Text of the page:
Many people including some fans and soccer pundits have written Aston Villa’s season off. But while defeatist thinking and talk maybe being aired and bandied around, the players themselves have not yet given up. Yes, the task of getting back into contention for a play-off place is going to be a huge ask, but it’s one that the claret and blues are ready to answer.
The most important factor behind any type of achievement is having a confident approach. The negativity of any kind simply can’t be allowed. If you start out thinking you will under-achieve, you almost certainly will.
The road ahead contains a steep old gradient. Being eight points off the mark is a nasty hill to climb. But it can be achieved. All it takes is a nett 3-win gain and as we all know in football, anything can and does happen all the time.
The most important thing to do is to ensure that you are in the best position you can be to take advantage if and when an opportunity arises. Put simply; Villa can’t afford to lose any more games. Nor can the Lions afford any more draws. With a tally of 15 already from 34 games, that is what has hampered real progress.
Yes, it is better to draw than lose, but too many draws mean too many lost points, and when it comes to gaining promotion, having a good points tally is what it’s all about. There is one question that has to be asked though, and that is – is manager Dean Smith up to the job? When he came across from Brentford, one of the attractions he had was that he promoted attacking football.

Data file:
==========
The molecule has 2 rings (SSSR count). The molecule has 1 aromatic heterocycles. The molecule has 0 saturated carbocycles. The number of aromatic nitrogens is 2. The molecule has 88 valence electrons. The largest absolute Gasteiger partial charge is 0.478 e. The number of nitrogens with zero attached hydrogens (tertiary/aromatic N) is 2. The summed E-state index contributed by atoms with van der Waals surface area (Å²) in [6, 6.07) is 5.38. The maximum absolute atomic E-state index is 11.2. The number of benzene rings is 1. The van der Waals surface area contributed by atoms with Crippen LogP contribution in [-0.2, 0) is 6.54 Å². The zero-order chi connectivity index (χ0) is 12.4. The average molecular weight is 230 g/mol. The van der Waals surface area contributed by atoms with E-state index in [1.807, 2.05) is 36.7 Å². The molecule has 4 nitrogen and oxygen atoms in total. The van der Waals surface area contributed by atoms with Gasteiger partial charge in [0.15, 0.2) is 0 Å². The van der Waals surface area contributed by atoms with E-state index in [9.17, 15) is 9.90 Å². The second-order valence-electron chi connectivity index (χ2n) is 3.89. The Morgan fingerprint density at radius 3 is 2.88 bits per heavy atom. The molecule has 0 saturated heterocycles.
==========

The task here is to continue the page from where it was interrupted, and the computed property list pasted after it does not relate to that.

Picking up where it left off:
It was put to the test in manager versus a former club scenario when The Villa went to Griffin Park. It was expected Smith would grab the limelight. However, that’s not the way it turned out. The Bees were the better side for much of the game, but The Villa clung on for as long as they could. It might have been yet another draw had it not been for Brentford’s Neal Maupay finding the back of the net in the second minute of injury time.
It was just another disappointing result in a string of poor results that were witness to Aston Villa sliding out of contention for a playoff spot. Smith’s results history as a manager is not exactly awe-inspiring. His current spell at The Villa sees his PPM (points per match) average at 1.3. It was slightly higher during his spell at Brentford (1.44), but before that, at Walsall, it was low again at 1.33. Changing the manager at this point in time is not really an option. It could do more harm than good. But if Aston Villa’s remote playoff hopes are dashed over the next week or two, before next season kicks-off, it could well mean a change of head coach.
Aston Villa is a proud football club with a great tradition and to put them back where they belong – in the Premiership – a manager with a higher profile is what will be needed.